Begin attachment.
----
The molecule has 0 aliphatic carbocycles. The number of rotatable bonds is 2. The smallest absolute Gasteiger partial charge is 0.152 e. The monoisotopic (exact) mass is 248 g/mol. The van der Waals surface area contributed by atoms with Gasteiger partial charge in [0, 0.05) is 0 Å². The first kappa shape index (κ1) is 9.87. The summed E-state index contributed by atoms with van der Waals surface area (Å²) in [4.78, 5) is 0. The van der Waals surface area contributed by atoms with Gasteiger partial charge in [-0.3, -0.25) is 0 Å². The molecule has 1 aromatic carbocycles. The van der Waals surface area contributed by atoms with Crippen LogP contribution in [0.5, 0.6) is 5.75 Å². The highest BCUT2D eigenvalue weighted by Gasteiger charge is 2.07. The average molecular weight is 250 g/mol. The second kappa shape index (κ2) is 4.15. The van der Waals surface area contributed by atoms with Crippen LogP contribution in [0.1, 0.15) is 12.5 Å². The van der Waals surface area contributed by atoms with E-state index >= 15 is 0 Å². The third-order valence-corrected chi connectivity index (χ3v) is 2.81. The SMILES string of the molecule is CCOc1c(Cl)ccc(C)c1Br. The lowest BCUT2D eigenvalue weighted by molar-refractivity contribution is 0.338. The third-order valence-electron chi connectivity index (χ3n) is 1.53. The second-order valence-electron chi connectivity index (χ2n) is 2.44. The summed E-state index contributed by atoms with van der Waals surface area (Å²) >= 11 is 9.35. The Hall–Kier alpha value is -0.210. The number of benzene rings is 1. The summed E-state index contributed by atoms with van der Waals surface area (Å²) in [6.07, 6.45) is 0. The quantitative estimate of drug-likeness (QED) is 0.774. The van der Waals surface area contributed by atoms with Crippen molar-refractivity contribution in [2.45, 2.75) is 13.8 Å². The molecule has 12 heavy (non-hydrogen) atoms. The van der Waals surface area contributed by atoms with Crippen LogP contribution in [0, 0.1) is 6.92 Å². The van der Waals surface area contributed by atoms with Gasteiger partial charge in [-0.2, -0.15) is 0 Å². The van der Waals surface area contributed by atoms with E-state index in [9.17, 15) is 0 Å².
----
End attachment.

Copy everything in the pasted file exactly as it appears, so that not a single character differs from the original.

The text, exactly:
The molecule has 0 aliphatic carbocycles. The number of rotatable bonds is 2. The smallest absolute Gasteiger partial charge is 0.152 e. The monoisotopic (exact) mass is 248 g/mol. The van der Waals surface area contributed by atoms with Gasteiger partial charge in [0, 0.05) is 0 Å². The first kappa shape index (κ1) is 9.87. The summed E-state index contributed by atoms with van der Waals surface area (Å²) in [4.78, 5) is 0. The van der Waals surface area contributed by atoms with Gasteiger partial charge in [-0.3, -0.25) is 0 Å². The molecule has 1 aromatic carbocycles. The van der Waals surface area contributed by atoms with Crippen LogP contribution in [0.5, 0.6) is 5.75 Å². The highest BCUT2D eigenvalue weighted by Gasteiger charge is 2.07. The average molecular weight is 250 g/mol. The second kappa shape index (κ2) is 4.15. The van der Waals surface area contributed by atoms with Crippen LogP contribution in [0.1, 0.15) is 12.5 Å². The van der Waals surface area contributed by atoms with E-state index >= 15 is 0 Å². The third-order valence-corrected chi connectivity index (χ3v) is 2.81. The SMILES string of the molecule is CCOc1c(Cl)ccc(C)c1Br. The lowest BCUT2D eigenvalue weighted by molar-refractivity contribution is 0.338. The third-order valence-electron chi connectivity index (χ3n) is 1.53. The second-order valence-electron chi connectivity index (χ2n) is 2.44. The summed E-state index contributed by atoms with van der Waals surface area (Å²) >= 11 is 9.35. The Hall–Kier alpha value is -0.210. The number of benzene rings is 1. The summed E-state index contributed by atoms with van der Waals surface area (Å²) in [6.07, 6.45) is 0. The quantitative estimate of drug-likeness (QED) is 0.774. The van der Waals surface area contributed by atoms with Crippen molar-refractivity contribution in [2.45, 2.75) is 13.8 Å². The molecule has 12 heavy (non-hydrogen) atoms. The van der Waals surface area contributed by atoms with Crippen LogP contribution in [0, 0.1) is 6.92 Å². The van der Waals surface area contributed by atoms with Gasteiger partial charge in [-0.2, -0.15) is 0 Å². The van der Waals surface area contributed by atoms with E-state index in [9.17, 15) is 0 Å².